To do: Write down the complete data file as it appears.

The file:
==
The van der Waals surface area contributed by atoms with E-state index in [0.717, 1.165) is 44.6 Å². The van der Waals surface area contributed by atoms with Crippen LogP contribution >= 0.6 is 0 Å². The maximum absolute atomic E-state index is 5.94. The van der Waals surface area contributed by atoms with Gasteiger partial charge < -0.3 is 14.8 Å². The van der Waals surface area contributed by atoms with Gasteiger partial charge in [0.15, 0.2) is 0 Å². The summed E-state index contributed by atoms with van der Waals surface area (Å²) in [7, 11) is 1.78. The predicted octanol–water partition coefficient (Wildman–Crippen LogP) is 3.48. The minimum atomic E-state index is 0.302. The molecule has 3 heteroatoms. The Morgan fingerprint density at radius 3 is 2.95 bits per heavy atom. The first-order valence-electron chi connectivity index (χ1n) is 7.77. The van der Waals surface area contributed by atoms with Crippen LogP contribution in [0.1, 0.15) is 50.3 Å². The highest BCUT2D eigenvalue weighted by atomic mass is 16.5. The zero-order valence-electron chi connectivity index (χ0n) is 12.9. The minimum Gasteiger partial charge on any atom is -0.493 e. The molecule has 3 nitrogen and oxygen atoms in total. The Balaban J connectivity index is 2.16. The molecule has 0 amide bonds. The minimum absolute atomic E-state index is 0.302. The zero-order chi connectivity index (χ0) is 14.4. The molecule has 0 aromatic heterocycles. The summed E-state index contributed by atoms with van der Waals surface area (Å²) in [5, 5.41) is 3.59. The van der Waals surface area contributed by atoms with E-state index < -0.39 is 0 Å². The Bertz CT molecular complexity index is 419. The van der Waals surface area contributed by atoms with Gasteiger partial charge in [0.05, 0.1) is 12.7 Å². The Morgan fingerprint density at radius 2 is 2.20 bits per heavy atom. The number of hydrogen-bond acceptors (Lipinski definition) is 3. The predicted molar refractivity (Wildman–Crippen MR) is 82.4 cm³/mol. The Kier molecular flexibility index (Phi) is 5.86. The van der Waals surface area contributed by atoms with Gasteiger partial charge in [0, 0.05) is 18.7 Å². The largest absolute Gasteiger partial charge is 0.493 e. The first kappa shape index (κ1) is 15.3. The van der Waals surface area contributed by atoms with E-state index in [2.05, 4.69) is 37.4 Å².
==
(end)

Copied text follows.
The van der Waals surface area contributed by atoms with E-state index in [0.717, 1.165) is 44.6 Å². The van der Waals surface area contributed by atoms with Crippen LogP contribution >= 0.6 is 0 Å². The maximum absolute atomic E-state index is 5.94. The van der Waals surface area contributed by atoms with Gasteiger partial charge < -0.3 is 14.8 Å². The van der Waals surface area contributed by atoms with Gasteiger partial charge in [0.15, 0.2) is 0 Å². The summed E-state index contributed by atoms with van der Waals surface area (Å²) in [7, 11) is 1.78. The predicted octanol–water partition coefficient (Wildman–Crippen LogP) is 3.48. The minimum atomic E-state index is 0.302. The molecule has 3 heteroatoms. The Morgan fingerprint density at radius 3 is 2.95 bits per heavy atom. The first-order valence-electron chi connectivity index (χ1n) is 7.77. The van der Waals surface area contributed by atoms with Crippen LogP contribution in [0.1, 0.15) is 50.3 Å². The highest BCUT2D eigenvalue weighted by atomic mass is 16.5. The zero-order valence-electron chi connectivity index (χ0n) is 12.9. The minimum Gasteiger partial charge on any atom is -0.493 e. The molecule has 3 nitrogen and oxygen atoms in total. The Balaban J connectivity index is 2.16. The molecule has 0 amide bonds. The minimum absolute atomic E-state index is 0.302. The zero-order chi connectivity index (χ0) is 14.4. The molecule has 0 aromatic heterocycles. The summed E-state index contributed by atoms with van der Waals surface area (Å²) in [5, 5.41) is 3.59. The van der Waals surface area contributed by atoms with E-state index < -0.39 is 0 Å². The Bertz CT molecular complexity index is 419. The van der Waals surface area contributed by atoms with Gasteiger partial charge in [0.05, 0.1) is 12.7 Å². The Morgan fingerprint density at radius 2 is 2.20 bits per heavy atom. The number of hydrogen-bond acceptors (Lipinski definition) is 3. The predicted molar refractivity (Wildman–Crippen MR) is 82.4 cm³/mol. The Kier molecular flexibility index (Phi) is 5.86. The van der Waals surface area contributed by atoms with Gasteiger partial charge in [0, 0.05) is 18.7 Å². The largest absolute Gasteiger partial charge is 0.493 e. The first kappa shape index (κ1) is 15.3. The van der Waals surface area contributed by atoms with E-state index in [2.05, 4.69) is 37.4 Å².